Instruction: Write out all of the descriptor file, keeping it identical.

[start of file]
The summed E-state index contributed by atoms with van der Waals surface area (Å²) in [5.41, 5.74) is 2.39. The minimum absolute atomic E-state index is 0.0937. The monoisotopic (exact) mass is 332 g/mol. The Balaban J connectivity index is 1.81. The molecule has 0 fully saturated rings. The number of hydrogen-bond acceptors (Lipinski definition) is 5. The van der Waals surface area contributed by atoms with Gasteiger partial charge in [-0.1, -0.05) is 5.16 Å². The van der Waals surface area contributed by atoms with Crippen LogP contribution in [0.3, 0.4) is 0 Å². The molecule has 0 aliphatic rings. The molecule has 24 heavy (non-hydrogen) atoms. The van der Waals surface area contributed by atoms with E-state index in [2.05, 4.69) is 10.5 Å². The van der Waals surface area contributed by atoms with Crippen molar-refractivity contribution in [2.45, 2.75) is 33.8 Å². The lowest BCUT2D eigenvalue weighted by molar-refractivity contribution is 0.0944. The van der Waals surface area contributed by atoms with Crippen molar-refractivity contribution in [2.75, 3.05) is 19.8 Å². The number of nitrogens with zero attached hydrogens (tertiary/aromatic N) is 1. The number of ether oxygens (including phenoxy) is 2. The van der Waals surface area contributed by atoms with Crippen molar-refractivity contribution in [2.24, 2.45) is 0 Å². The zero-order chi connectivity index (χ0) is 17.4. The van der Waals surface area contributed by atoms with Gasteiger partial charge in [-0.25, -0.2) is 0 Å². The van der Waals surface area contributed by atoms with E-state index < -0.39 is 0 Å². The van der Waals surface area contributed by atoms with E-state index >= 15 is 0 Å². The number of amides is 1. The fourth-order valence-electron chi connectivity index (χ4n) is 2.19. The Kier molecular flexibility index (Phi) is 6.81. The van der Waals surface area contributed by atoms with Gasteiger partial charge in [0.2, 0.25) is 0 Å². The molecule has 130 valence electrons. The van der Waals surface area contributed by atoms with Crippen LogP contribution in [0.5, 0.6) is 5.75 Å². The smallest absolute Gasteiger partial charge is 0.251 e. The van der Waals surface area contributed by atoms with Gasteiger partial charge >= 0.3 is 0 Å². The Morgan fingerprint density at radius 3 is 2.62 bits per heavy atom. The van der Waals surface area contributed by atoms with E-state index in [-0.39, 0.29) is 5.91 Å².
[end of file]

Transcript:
The summed E-state index contributed by atoms with van der Waals surface area (Å²) in [5.41, 5.74) is 2.39. The minimum absolute atomic E-state index is 0.0937. The monoisotopic (exact) mass is 332 g/mol. The Balaban J connectivity index is 1.81. The molecule has 0 fully saturated rings. The number of hydrogen-bond acceptors (Lipinski definition) is 5. The van der Waals surface area contributed by atoms with Gasteiger partial charge in [-0.1, -0.05) is 5.16 Å². The van der Waals surface area contributed by atoms with Crippen LogP contribution in [0.3, 0.4) is 0 Å². The molecule has 0 aliphatic rings. The molecule has 24 heavy (non-hydrogen) atoms. The van der Waals surface area contributed by atoms with E-state index in [2.05, 4.69) is 10.5 Å². The van der Waals surface area contributed by atoms with Crippen molar-refractivity contribution in [2.45, 2.75) is 33.8 Å². The lowest BCUT2D eigenvalue weighted by molar-refractivity contribution is 0.0944. The van der Waals surface area contributed by atoms with Crippen molar-refractivity contribution in [2.75, 3.05) is 19.8 Å². The number of nitrogens with zero attached hydrogens (tertiary/aromatic N) is 1. The number of ether oxygens (including phenoxy) is 2. The van der Waals surface area contributed by atoms with Crippen molar-refractivity contribution in [2.24, 2.45) is 0 Å². The zero-order chi connectivity index (χ0) is 17.4. The van der Waals surface area contributed by atoms with Gasteiger partial charge in [-0.25, -0.2) is 0 Å². The van der Waals surface area contributed by atoms with E-state index < -0.39 is 0 Å². The van der Waals surface area contributed by atoms with E-state index >= 15 is 0 Å². The number of amides is 1. The fourth-order valence-electron chi connectivity index (χ4n) is 2.19. The Kier molecular flexibility index (Phi) is 6.81. The van der Waals surface area contributed by atoms with Gasteiger partial charge in [0.2, 0.25) is 0 Å². The molecule has 130 valence electrons. The van der Waals surface area contributed by atoms with Crippen LogP contribution in [0.5, 0.6) is 5.75 Å². The smallest absolute Gasteiger partial charge is 0.251 e. The van der Waals surface area contributed by atoms with Gasteiger partial charge >= 0.3 is 0 Å². The Morgan fingerprint density at radius 3 is 2.62 bits per heavy atom. The van der Waals surface area contributed by atoms with E-state index in [-0.39, 0.29) is 5.91 Å².